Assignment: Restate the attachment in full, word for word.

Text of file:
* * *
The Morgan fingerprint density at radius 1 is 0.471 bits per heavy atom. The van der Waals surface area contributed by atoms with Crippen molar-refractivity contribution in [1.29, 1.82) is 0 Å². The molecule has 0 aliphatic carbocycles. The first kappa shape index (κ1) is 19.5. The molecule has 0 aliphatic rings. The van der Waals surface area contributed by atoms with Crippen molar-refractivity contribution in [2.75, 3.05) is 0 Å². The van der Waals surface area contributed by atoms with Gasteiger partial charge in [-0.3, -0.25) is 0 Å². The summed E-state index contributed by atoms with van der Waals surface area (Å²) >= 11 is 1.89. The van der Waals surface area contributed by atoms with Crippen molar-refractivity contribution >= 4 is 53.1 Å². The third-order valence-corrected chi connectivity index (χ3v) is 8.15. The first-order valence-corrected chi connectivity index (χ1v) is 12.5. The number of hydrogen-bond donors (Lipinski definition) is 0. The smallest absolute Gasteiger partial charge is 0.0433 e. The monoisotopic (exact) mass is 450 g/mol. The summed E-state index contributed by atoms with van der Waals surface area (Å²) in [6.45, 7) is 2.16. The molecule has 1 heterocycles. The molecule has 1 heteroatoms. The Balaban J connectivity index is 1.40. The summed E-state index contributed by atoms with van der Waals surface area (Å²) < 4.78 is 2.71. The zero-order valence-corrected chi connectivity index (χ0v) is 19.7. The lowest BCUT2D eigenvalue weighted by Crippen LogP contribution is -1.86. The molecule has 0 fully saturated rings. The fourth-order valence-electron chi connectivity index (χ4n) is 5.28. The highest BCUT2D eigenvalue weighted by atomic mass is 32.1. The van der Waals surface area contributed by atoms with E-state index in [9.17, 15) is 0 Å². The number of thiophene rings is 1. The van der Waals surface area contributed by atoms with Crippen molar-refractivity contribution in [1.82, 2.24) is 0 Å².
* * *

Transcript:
The Morgan fingerprint density at radius 1 is 0.471 bits per heavy atom. The van der Waals surface area contributed by atoms with Crippen molar-refractivity contribution in [1.29, 1.82) is 0 Å². The molecule has 0 aliphatic carbocycles. The first kappa shape index (κ1) is 19.5. The molecule has 0 aliphatic rings. The van der Waals surface area contributed by atoms with Crippen molar-refractivity contribution in [2.75, 3.05) is 0 Å². The van der Waals surface area contributed by atoms with Gasteiger partial charge in [-0.3, -0.25) is 0 Å². The summed E-state index contributed by atoms with van der Waals surface area (Å²) >= 11 is 1.89. The van der Waals surface area contributed by atoms with Crippen molar-refractivity contribution >= 4 is 53.1 Å². The third-order valence-corrected chi connectivity index (χ3v) is 8.15. The first-order valence-corrected chi connectivity index (χ1v) is 12.5. The number of hydrogen-bond donors (Lipinski definition) is 0. The smallest absolute Gasteiger partial charge is 0.0433 e. The monoisotopic (exact) mass is 450 g/mol. The summed E-state index contributed by atoms with van der Waals surface area (Å²) in [6.45, 7) is 2.16. The molecule has 1 heterocycles. The molecule has 1 heteroatoms. The Balaban J connectivity index is 1.40. The summed E-state index contributed by atoms with van der Waals surface area (Å²) < 4.78 is 2.71. The zero-order valence-corrected chi connectivity index (χ0v) is 19.7. The lowest BCUT2D eigenvalue weighted by Crippen LogP contribution is -1.86. The molecule has 0 fully saturated rings. The fourth-order valence-electron chi connectivity index (χ4n) is 5.28. The highest BCUT2D eigenvalue weighted by atomic mass is 32.1. The van der Waals surface area contributed by atoms with E-state index in [9.17, 15) is 0 Å². The number of thiophene rings is 1. The van der Waals surface area contributed by atoms with Crippen molar-refractivity contribution in [1.82, 2.24) is 0 Å².